Usually, technical indicators are used for some kind of technical analysis, but we’ll call this “Feature engineering” because we’ll try to extract only the least correlated indicators from a batch, then we’ll normalize them with the above-given technique and everything will be fed to our Reinforcement Learning agent.

To choose the technical indicators that we’ll use we are going to compare the correlation of all 42 (at the moment of writing this tutorial) technical indicators in the ta library. The simplest way is to use pandas and seaborn libraries to find the correlation between each indicator of the same type (trend, volatility, volume, momentum, others). Then we’ll select only the least correlated indicators from each type. In my opinion, this way we can get as much benefit out of these technical indicators as possible, without adding too much noise to our state size.

Correlation and why it's important?


One of the fastest ways to enhance a machine learning model is to identify and reduce the dataset features that are highly correlated. These features add noise and inaccuracy to our model, which in turn makes it harder to achieve the desired result.

When two independent features have a strong relationship, they are considered positively or negatively correlated. It’s recommended that highly correlated variables should be avoided when developing models because they can skew the output. If there are two independent variables representing the same event, it can cause “noise” or inaccuracy in the model. The models rely only on external information to generate useful output and having collinear (correlating) variables can increase variation in at least one of the regression outputs. This makes it difficult to understand which variable actually influences the dependent variable, making it difficult to assess the usefulness of the model.

I am not going deep into explaining why where and how, there is plenty of information elsewhere. I’ll keep on practical stuff.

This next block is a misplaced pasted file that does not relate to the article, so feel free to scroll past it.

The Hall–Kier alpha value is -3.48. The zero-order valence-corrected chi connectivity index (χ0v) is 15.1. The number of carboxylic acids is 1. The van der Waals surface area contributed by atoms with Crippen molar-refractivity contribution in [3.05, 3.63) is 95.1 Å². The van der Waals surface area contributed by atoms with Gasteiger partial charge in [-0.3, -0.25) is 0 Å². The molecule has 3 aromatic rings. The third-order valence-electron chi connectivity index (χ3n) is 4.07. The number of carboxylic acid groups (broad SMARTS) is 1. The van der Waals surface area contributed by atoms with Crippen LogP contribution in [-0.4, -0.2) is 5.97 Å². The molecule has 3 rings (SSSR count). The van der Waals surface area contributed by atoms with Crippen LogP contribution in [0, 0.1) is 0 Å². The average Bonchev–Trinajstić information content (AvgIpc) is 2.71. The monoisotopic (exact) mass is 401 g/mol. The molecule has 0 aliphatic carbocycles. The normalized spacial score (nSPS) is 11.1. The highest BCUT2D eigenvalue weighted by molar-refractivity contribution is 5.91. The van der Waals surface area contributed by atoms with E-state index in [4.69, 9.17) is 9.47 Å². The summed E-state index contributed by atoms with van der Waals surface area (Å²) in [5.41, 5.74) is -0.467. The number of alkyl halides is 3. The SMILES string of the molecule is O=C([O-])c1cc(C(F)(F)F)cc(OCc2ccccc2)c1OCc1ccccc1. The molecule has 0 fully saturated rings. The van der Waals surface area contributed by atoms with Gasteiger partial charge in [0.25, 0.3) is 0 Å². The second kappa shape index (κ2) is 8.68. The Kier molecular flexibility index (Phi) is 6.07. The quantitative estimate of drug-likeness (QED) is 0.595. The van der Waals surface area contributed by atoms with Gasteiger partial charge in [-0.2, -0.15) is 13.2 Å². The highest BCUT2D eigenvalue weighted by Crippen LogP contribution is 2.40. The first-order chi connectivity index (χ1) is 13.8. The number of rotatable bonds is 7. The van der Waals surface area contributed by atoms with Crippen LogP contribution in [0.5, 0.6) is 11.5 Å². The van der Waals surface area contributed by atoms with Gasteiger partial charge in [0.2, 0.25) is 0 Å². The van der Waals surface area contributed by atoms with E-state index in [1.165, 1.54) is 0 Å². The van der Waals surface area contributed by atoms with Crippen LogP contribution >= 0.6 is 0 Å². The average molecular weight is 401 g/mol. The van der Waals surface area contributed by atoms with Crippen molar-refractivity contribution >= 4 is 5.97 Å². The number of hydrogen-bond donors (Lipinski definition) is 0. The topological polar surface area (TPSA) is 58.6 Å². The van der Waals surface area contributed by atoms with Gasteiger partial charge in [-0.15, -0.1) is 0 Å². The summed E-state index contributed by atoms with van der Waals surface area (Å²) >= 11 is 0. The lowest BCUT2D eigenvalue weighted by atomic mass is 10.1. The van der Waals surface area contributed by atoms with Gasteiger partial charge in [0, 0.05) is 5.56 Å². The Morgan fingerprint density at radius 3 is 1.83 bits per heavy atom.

First I’ll shortly explain my function that I use to drop correlated features and plot the visualization:

def DropCorrelatedFeatures(df, threshold, plot):
    df_copy = df.copy()

    # Remove OHCL columns
    df_drop = df_copy.drop(["Date", "Open", "High", "Low", "Close", "Volume"], axis=1)

    # Calculate Pierson correlation
    df_corr = df_drop.corr()

    columns = np.full((df_corr.shape[0],), True, dtype=bool)
    for i in range(df_corr.shape[0]):
        for j in range(i+1, df_corr.shape[0]):
            if df_corr.iloc[i,j] >= threshold or df_corr.iloc[i,j] <= -threshold:
                if columns[j]:
                    columns[j] = False
                    
    selected_columns = df_drop.columns[columns]

    df_dropped = df_drop[selected_columns]

    if plot:
        # Plot Heatmap Correlation
        fig = plt.figure(figsize=(8,8))
        ax = sns.heatmap(df_dropped.corr(), annot=True, square=True)
        ax.set_yticklabels(ax.get_yticklabels(), rotation=0) 
        ax.set_xticklabels(ax.get_xticklabels(), rotation=45, horizontalalignment='right')
        fig.tight_layout()
        plt.show()
    
    return df_dropped

As you can see, while reading the above function, first I remove OHCL columns from my panda's data frame, it’s not necessary to calculate the correlation for them. Next, calculating correlation is as simple as writing one line of code: df_corr = df_drop.corr(). That’s it, now we need to drop indicators that are above our threshold. I believe there should be something similar and simple as calculating correlation, but I couldn’t find that, so I simply use a for loop to do that. And lastly, I wrote code lines for beautiful heatmap visualization, actually this was done specifically for this tutorial. I’ll use this function to plot the heatmap of each indicator type.

Trend indicators


The biggest part of whole indicators in ta library is trend indicators, in total there are 14 given indicators. Trend indicators tell us which direction the market is moving in, of course, if there is a trend at all. I will not name each of these indicators, this would be a waste of my and your time. So, below is a function that we will use to get a Heatmap of the trend indicators:

def get_trend_indicators(df, threshold=0.5, plot=False):
    df_trend = df.copy()
    
    # add custom trend indicators
    df_trend["sma7"] = SMAIndicator(close=df["Close"], window=7, fillna=True).sma_indicator()
    df_trend["sma25"] = SMAIndicator(close=df["Close"], window=25, fillna=True).sma_indicator()
    df_trend["sma99"] = SMAIndicator(close=df["Close"], window=99, fillna=True).sma_indicator()

    df_trend = add_trend_ta(df_trend, high="High", low="Low", close="Close")

    return DropCorrelatedFeatures(df_trend, threshold, plot)